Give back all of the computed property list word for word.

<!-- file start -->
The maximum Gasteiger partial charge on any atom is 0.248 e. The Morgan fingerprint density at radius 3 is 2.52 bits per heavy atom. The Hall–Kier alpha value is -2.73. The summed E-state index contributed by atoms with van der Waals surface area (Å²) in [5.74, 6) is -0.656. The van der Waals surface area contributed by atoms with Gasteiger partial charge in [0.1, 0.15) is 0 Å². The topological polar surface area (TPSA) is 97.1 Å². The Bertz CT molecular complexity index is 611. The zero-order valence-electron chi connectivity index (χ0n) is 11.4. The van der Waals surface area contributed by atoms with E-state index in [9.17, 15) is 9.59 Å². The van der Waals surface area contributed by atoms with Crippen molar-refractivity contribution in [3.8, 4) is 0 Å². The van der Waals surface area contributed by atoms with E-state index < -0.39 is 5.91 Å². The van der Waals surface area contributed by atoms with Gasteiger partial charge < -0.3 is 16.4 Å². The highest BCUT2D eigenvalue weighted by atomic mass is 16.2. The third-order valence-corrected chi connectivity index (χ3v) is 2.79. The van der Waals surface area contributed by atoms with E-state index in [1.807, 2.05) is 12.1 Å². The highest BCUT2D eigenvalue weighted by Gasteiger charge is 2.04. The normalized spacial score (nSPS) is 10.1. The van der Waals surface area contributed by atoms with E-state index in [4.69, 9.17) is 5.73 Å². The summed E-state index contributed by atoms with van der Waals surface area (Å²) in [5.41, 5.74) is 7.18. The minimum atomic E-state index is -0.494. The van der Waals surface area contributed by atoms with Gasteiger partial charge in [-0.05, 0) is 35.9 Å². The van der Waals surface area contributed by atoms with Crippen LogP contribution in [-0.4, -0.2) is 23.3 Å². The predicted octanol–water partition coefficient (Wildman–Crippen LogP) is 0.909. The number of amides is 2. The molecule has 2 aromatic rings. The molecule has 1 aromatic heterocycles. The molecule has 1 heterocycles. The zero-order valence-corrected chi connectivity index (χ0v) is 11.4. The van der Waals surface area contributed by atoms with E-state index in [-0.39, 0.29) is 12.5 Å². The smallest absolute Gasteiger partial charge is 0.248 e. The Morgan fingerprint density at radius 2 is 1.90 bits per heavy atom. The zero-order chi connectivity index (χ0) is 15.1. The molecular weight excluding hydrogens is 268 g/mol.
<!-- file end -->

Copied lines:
The maximum Gasteiger partial charge on any atom is 0.248 e. The Morgan fingerprint density at radius 3 is 2.52 bits per heavy atom. The Hall–Kier alpha value is -2.73. The summed E-state index contributed by atoms with van der Waals surface area (Å²) in [5.74, 6) is -0.656. The van der Waals surface area contributed by atoms with Gasteiger partial charge in [0.1, 0.15) is 0 Å². The topological polar surface area (TPSA) is 97.1 Å². The Bertz CT molecular complexity index is 611. The zero-order valence-electron chi connectivity index (χ0n) is 11.4. The van der Waals surface area contributed by atoms with E-state index in [9.17, 15) is 9.59 Å². The van der Waals surface area contributed by atoms with Crippen molar-refractivity contribution in [3.8, 4) is 0 Å². The van der Waals surface area contributed by atoms with E-state index < -0.39 is 5.91 Å². The van der Waals surface area contributed by atoms with Gasteiger partial charge < -0.3 is 16.4 Å². The highest BCUT2D eigenvalue weighted by atomic mass is 16.2. The third-order valence-corrected chi connectivity index (χ3v) is 2.79. The van der Waals surface area contributed by atoms with E-state index in [1.807, 2.05) is 12.1 Å². The highest BCUT2D eigenvalue weighted by Gasteiger charge is 2.04. The normalized spacial score (nSPS) is 10.1. The van der Waals surface area contributed by atoms with E-state index in [4.69, 9.17) is 5.73 Å². The summed E-state index contributed by atoms with van der Waals surface area (Å²) in [5.41, 5.74) is 7.18. The minimum atomic E-state index is -0.494. The van der Waals surface area contributed by atoms with Gasteiger partial charge in [-0.05, 0) is 35.9 Å². The van der Waals surface area contributed by atoms with Crippen LogP contribution in [-0.4, -0.2) is 23.3 Å². The predicted octanol–water partition coefficient (Wildman–Crippen LogP) is 0.909. The number of amides is 2. The molecule has 2 aromatic rings. The molecule has 1 aromatic heterocycles. The molecule has 1 heterocycles. The zero-order valence-corrected chi connectivity index (χ0v) is 11.4. The van der Waals surface area contributed by atoms with E-state index in [-0.39, 0.29) is 12.5 Å². The smallest absolute Gasteiger partial charge is 0.248 e. The Morgan fingerprint density at radius 2 is 1.90 bits per heavy atom. The zero-order chi connectivity index (χ0) is 15.1. The molecular weight excluding hydrogens is 268 g/mol.